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An old acquaintance of mine in the UK, Paul Klemperer, who is the world's leading auction theorist, and was the principal designer of Britain's mobile-phone license auction that raised £22 billion in 2000-02, wrote an article awhile ago called, "What's the Top Priority on Climate Change?' He was also an adviser to the British government on the world's first auction for greenhouse gas emissions reductions, working with Nobel prizewinner, Eric Maskin. After reading his article below, it would seem impossible to disagree with his argument that:


"The critical issue is that no strategy will work unless it is consistent with developing countries’ continued economic growth. So we're unlikely to be able to reduce the use of ‘dirty’ energy sufficiently unless we can find a cheap, clean, substitute. And that requires innovation. Developing countries are not going to give up the immediate aspirations of their (often growing) populations in exchange for environmental benefits that arise largely in the future".


In other words, his argument implies that Rod Carr's Climate Change Commission and James Shaw's Green Party are irrelevant to solving the problem which they pretend to be at the forefront of helping to solve. Which makes one wonder - why aren't they focused on cleaning up NZ's immediate environmental problems within our own borders, like sewerage flowing into Auckland harbor whenever it rains heavily, the declining quality of our freshwater ways, and heavy metal contamination around Devonport Naval Base?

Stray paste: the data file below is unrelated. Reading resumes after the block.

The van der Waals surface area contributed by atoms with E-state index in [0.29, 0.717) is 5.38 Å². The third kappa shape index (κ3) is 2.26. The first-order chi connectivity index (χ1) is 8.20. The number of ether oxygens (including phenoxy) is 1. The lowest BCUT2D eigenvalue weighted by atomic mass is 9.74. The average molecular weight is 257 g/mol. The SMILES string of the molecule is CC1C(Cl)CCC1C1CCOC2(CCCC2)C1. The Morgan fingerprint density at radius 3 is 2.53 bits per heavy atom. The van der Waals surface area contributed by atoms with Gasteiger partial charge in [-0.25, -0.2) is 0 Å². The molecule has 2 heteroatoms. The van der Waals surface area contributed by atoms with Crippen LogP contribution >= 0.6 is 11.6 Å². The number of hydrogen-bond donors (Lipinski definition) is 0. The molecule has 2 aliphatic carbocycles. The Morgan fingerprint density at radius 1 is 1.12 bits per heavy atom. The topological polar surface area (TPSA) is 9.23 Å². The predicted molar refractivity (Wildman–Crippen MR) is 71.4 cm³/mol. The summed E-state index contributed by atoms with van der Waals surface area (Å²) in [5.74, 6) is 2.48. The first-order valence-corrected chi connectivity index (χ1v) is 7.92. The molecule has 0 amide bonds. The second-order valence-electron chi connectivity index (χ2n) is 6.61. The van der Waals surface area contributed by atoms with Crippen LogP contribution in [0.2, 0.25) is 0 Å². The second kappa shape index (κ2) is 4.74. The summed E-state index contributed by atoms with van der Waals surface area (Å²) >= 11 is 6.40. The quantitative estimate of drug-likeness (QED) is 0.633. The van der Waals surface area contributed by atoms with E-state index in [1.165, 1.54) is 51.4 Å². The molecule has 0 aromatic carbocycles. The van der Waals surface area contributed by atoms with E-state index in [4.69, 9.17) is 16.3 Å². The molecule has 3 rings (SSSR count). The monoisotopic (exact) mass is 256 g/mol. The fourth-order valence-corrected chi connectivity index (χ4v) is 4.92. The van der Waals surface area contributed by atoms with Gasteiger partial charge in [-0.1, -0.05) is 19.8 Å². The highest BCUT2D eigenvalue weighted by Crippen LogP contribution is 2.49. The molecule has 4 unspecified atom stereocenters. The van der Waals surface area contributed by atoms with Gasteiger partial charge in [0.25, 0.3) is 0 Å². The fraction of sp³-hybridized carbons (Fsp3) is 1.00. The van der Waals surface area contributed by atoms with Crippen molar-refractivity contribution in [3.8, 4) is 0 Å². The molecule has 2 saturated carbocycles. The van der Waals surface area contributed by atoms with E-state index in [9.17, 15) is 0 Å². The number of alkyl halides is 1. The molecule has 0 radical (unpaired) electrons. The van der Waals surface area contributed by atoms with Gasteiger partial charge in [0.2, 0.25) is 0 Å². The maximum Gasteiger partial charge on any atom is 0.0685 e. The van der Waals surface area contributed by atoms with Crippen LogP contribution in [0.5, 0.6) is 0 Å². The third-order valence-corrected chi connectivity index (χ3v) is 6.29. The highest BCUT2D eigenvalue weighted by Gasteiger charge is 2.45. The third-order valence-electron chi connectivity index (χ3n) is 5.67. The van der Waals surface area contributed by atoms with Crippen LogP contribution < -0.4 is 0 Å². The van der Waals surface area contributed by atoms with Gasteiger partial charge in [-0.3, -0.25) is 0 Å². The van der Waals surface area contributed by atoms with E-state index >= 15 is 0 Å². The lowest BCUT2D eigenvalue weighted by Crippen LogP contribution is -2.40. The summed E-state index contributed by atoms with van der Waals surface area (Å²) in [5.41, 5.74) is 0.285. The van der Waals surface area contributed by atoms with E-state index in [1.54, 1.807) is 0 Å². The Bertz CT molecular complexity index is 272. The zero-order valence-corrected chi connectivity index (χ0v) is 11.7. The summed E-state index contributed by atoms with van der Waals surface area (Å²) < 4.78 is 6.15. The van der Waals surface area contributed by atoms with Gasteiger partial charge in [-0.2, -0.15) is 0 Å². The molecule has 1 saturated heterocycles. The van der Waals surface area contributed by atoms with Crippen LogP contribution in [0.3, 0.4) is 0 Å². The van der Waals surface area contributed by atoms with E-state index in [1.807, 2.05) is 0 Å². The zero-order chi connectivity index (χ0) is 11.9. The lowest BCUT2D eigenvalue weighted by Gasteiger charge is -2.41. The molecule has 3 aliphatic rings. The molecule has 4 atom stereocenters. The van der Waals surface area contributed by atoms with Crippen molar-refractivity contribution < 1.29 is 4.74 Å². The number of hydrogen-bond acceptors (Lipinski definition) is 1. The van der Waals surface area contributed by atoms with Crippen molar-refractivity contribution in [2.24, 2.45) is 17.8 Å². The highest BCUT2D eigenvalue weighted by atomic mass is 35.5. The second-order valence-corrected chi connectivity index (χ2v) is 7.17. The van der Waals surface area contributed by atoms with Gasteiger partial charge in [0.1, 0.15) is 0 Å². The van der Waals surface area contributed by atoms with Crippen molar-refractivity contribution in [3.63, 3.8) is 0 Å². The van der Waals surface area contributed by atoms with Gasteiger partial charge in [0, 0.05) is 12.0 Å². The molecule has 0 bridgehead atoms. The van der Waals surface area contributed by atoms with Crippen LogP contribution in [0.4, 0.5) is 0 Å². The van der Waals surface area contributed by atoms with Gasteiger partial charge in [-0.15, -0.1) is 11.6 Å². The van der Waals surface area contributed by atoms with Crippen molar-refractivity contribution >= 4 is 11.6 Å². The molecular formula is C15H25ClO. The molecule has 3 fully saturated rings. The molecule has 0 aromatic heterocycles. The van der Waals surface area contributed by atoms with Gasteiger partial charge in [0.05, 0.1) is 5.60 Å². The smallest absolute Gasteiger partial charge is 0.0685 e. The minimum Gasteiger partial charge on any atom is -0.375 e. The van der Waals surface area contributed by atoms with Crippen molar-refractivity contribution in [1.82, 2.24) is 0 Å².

Sources

http://www.nuffield.ox.ac.uk/users/klemperer/ClimateChangePriority_Klemperer.pdf

  • rmacculloch

One of the primary features of "populism" is a distaste of elites, which often includes academics and intellectuals.


On that note, the RBNZ just issued a Press Release on its' "Senior Leadership Team Structure". Apparently this group has been put in place to achieve the "Bank's Vision" being "Great Team, Best Central Bank".


Of the seven people listed on the link below, the majority have never studied economics. And one of the few who has is leaving. Not one has had an academic career. Is that typical of leading Central Banks? No, its the exception, rather than the rule. And populist leaders often refer to how they are going to make things "great (again)".


Sources:

https://www.rbnz.govt.nz/about-us/organisation-chart-and-senior-management

 

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